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Will Asda become the sum of its parts?

A New Year and with it new hope for Asda, which for the last three years has been wallowing in declining sales, lost leadership and a Canute like approach to the threat of the discounters.

If Asda was a ship it is one that is limping back to port having been torpedoed by smaller and more agile competition.

Sources suggest that decision making in Asda House is more laborious than ever. There are too few people driving from a point of experienced knowledge, leaving Asda’s talent pool in need of replenishment. Can the two recent heavy weight hires bring more than hope to the table?

Roger Burnley is thought by many to be a potential CEO in the making and a wise and pragmatic man to boot. His arrival cannot come soon enough after a year-long gardening leave due to end this autumn. Andy Murray arrived in February to take the helm of the Asda marketing team and with a pedigree including Saatchi and Saatchi, is expected to have a significant impact.

Clarke has been the longest serving CEO of the big four and has overseen the biggest drop in Asda Walmart’s sales history.

Clarke at least seems confident that he is not going anywhere and will be judged to be either tenacious or deluded.

Yet must be given credit for taking some bold decisions and retaining the profit through cost control and wise capital expenditure. That said, we sense that margin is not enough for Walmart which will be wanting more and expect that change will be being discussed in Bentonville.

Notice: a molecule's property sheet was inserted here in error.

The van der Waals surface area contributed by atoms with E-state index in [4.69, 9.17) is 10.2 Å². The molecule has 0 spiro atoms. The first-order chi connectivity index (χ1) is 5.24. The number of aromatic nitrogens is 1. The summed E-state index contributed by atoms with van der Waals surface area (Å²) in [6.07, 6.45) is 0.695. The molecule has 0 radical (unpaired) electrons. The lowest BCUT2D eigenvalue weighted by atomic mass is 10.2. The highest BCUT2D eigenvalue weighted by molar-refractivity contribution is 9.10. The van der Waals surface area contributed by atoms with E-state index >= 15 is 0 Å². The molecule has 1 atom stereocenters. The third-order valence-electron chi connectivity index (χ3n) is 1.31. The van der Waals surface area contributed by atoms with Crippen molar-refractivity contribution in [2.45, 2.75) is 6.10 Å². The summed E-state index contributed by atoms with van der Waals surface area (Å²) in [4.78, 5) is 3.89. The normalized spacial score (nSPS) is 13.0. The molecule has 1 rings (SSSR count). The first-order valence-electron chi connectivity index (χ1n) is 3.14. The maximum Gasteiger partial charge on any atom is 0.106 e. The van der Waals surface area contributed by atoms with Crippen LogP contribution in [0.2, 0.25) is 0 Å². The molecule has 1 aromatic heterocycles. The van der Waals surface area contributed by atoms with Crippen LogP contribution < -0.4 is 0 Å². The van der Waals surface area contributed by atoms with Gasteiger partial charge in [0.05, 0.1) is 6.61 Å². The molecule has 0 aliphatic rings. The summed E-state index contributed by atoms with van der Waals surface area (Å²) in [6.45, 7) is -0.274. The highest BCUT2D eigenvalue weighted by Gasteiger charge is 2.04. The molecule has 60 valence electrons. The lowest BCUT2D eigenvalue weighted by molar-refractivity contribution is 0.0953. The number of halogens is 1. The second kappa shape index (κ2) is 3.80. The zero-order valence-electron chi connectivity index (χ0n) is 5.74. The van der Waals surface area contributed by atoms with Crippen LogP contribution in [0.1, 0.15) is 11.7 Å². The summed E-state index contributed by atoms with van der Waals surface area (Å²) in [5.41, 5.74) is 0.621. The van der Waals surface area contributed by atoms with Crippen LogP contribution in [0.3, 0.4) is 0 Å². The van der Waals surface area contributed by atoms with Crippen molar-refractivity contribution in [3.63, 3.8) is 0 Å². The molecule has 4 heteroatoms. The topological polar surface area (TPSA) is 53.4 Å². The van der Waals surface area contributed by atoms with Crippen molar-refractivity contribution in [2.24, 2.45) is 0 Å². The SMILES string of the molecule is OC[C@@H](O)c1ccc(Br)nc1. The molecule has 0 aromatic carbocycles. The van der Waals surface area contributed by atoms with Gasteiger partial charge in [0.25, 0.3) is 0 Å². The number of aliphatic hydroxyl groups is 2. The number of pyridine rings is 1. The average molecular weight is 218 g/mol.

If you focus on price as your differentiator and Aldi and Lidl come along and undermine that message, then you have two choices: regain that price difference (impossible for any of the big 4) or you diversify and offer more than just price.

In truth Asda does offer a lot more than price, it’s just it hasn’t shouted about it in the media or in store.

With sound store positions and a broad offer (if unexciting and too low end), Asda has the ability to bounce back. But a blinkered price strategy won’t be the answer.

Asda customers driven solely by price were always going to be the most promiscuous; their loyalty the most wanting of the Big 4 grocers. Perhaps new marketing campaigns will focus more on a re-invigorated overall offer at Asda, emphasising its points of difference.

Asda has a great clothing brand albeit somewhat too disposable for many, it has a broad range of non-foods at great price points, and it has some great sites, still some of the busiest grocery retail spaces in the UK.

Asda has plenty to work with, yet it has much to do to re-emerge as the sum of its parts.

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